sleep apnea

Do You Have Sleep Apnea? Make Sure You Understand Which CPAP Machine You Need

sleep apneaDo you suffer from sleep apnea? If so, you’re not alone. Around 18 million Americans are estimated to have this condition, which causes you to stop breathing for anywhere from a few seconds to even a minute. Left untreated and undiagnosed, it can be dangerous and increase the risk of heart disease by three times and a stroke by four times compared to those who don’t have this problem. Fortunately, however, there are treatments available to address the causes and effects of this disturbance in your sleep.

The most popular treatment for sleep apnea is Continuous Positive Airway Pressure (CPAP) therapy, and this is applied through devices called CPAP masks. These machines provide continuous air pressure to the nostrils in order to avoid what are called apneas — interruptions in sleep that cause a person to stop breathing.

Unfortunately, not everyone likes using a CPAP machine, despite its effectiveness. Around 80% of patients who use a CPAP machine admit that they don’t use it enough to keep them from suffering from apnea, and studies have shown that approximately half of all people prescribed CPAP machines by their doctors will stop using them within about one to three weeks. In order to ensure that your CPAP mask or machine is working properly and treating your apnea, it should be worn at least four hours a night for about 21 of every 30 days each month. This not only helps you breathe better, but it also has a better chance of working when used consistently.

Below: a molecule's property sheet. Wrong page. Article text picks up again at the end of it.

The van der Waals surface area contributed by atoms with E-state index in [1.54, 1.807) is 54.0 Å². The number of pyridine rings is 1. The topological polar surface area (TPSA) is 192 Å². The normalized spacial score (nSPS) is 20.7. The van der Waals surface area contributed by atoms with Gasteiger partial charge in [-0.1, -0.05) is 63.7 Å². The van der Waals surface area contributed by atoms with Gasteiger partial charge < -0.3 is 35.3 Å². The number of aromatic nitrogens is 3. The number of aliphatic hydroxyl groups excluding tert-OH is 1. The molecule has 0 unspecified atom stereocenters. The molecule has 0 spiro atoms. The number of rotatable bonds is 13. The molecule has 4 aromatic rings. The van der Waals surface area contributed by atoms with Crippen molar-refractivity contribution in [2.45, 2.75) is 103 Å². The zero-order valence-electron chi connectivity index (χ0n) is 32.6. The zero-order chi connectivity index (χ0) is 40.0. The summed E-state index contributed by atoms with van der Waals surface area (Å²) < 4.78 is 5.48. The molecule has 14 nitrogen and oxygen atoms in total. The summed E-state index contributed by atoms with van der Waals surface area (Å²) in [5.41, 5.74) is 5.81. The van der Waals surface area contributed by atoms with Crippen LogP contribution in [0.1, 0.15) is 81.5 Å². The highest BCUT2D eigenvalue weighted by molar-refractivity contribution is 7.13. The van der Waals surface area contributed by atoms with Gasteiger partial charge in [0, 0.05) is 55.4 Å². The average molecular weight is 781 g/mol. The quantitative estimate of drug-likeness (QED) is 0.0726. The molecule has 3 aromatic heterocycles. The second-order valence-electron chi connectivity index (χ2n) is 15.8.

The trick for some people who suffer from sleep apnea may be to find the right type of CPAP machine. For instance, around half of CPAP users prefer nasal pillows, whereas 45% like nasal masks best. (The other 5% have no preference.) Nasal pillows are much smaller and only use one tube that goes around the head and rests under the nose. This is in contrast to the full nasal mask, which covers the nose and mouth. The best way to find out which one will work best is to speak to a medical professional.

About the Author


Jason Smith is recognized by the board of polysomnographic technologists (BRPT) as a registered polysomnographic technologist (RPSGT) since 2003. He is also Director of Clinical Operations for 6 multi-state sleep diagnostic facilities including the nation’s largest 20 bed sleep disorder testing center. Jason has also been a Co-Author with two research publications featured in Journal of Clinical Sleep Medicine.